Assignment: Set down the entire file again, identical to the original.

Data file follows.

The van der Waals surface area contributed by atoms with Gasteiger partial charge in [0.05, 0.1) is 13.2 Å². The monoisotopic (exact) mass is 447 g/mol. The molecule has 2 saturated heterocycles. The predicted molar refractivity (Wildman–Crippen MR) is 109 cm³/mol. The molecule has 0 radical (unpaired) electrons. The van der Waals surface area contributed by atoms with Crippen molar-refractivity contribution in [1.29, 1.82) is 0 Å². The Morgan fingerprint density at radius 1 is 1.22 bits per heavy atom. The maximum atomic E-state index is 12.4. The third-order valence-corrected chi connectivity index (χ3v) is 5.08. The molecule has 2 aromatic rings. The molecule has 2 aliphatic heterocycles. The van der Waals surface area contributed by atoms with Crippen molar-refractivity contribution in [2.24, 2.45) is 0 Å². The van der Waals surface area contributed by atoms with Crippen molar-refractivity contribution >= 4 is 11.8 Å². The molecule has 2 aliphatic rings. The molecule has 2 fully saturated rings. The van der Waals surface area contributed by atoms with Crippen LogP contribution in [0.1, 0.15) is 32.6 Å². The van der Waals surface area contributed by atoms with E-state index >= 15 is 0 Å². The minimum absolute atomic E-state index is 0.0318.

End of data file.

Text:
The van der Waals surface area contributed by atoms with Gasteiger partial charge in [0.05, 0.1) is 13.2 Å². The monoisotopic (exact) mass is 447 g/mol. The molecule has 2 saturated heterocycles. The predicted molar refractivity (Wildman–Crippen MR) is 109 cm³/mol. The molecule has 0 radical (unpaired) electrons. The van der Waals surface area contributed by atoms with Crippen molar-refractivity contribution in [1.29, 1.82) is 0 Å². The Morgan fingerprint density at radius 1 is 1.22 bits per heavy atom. The maximum atomic E-state index is 12.4. The third-order valence-corrected chi connectivity index (χ3v) is 5.08. The molecule has 2 aromatic rings. The molecule has 2 aliphatic heterocycles. The van der Waals surface area contributed by atoms with Crippen molar-refractivity contribution in [2.24, 2.45) is 0 Å². The van der Waals surface area contributed by atoms with Crippen molar-refractivity contribution >= 4 is 11.8 Å². The molecule has 2 aliphatic rings. The molecule has 2 fully saturated rings. The van der Waals surface area contributed by atoms with Crippen LogP contribution in [0.1, 0.15) is 32.6 Å². The van der Waals surface area contributed by atoms with E-state index >= 15 is 0 Å². The minimum absolute atomic E-state index is 0.0318.